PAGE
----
It’s Friday, December 18, and French President Emmanuel Macron wants to put climate in his country’s constitution.

Emmanuel Macron, the centrist president of France, has promised to hold a referendum on incorporating climate change into the country’s constitution.

The announcement came earlier this week when Macron, who has come under fire from environmentalists in recent years, was speaking to the country’s Citizens’ Convention on Climate, a group of 150 randomly selected members of the public tasked with proposing ways to cut carbon emissions. The group had suggested adding a clause to the beginning of the constitution to incorporate commitments to protect the environment and fight climate change.

Grist thanks its sponsors. Become one.

France ranks 19th in the world in terms of total annual carbon emissions and has struggled to make sustained reductions. In 2018 and 2019, the government faced significant backlash over a fuel tax increase intended to fund the fight against climate change. And earlier this year, Macron deferred his government’s emissions reduction efforts in response to the COVID-19 pandemic, a decision that earned him a rebuke from France’s top administrative court.

“Should we do more? Yes,” Macron admitted in conversation with the citizens’ group this week.

The referendum proposal would have to go first to the National Assembly, the lower house of the French Parliament, and then to the country’s senate before reaching the public. The last referendum in France failed in 2005, when voters rejected a proposal to create a European constitution.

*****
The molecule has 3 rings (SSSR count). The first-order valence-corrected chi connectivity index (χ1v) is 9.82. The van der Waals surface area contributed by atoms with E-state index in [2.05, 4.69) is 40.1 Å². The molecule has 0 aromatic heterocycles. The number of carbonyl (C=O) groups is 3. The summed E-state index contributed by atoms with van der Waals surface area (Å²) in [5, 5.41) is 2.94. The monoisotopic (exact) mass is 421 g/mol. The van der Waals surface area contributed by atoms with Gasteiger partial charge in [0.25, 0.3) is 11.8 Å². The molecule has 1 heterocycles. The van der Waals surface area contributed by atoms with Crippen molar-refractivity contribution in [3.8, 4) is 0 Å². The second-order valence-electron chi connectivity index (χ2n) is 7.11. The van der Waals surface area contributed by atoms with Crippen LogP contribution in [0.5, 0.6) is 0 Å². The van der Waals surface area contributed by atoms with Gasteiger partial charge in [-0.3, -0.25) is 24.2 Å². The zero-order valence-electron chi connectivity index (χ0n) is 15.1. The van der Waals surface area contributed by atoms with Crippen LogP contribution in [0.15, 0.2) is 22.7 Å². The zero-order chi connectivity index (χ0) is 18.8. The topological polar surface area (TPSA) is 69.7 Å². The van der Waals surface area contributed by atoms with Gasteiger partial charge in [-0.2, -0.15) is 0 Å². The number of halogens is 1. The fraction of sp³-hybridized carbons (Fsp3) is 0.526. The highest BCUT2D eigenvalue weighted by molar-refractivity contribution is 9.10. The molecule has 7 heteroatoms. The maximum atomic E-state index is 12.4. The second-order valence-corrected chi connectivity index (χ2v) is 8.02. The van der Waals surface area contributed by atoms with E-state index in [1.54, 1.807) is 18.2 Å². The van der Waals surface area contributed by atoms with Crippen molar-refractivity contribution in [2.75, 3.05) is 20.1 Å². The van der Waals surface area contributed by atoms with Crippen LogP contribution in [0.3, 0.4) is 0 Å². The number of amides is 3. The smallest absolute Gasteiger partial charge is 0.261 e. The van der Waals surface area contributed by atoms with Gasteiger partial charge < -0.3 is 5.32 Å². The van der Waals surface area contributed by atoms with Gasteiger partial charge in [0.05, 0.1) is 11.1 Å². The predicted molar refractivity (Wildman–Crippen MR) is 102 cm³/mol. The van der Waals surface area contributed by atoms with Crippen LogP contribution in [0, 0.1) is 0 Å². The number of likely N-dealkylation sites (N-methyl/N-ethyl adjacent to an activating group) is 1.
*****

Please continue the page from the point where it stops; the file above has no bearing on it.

Shannon Osaka

Grist thanks its sponsors. Become one.

Smog clouds

The Smog

Need-to-know basis

Cyclone Yasa killed at least two people, including a 3-month-old, and destroyed hundreds of buildings after making landfall in Fiji on Thursday. The full extent of the damage remains to be seen, as many areas remained without power and inaccessible due to flooding on Friday.

The sunflower sea star — a wondrous marine species that comes in bright oranges and purples, has 20 to 30 legs, and is four times the size of a frisbee — is on the brink of extinction, in part due to ocean heat waves driven by climate change. A new study finds that 90 percent of the starfish, which were once common along the Pacific coast of North America, have died since 2013.

The U.K. Supreme Court has ruled that Heathrow Airport can proceed with plans to build a new runway, overturning an earlier ruling that found that the runway was not aligned with the country’s emissions reduction targets. However, the airport will face further hurdles before it can begin construction, and the U.K. government will have the final say.

Emily Pontecorvo

Reader support helps sustain our work. Donate today to keep our climate news free. All donations DOUBLED!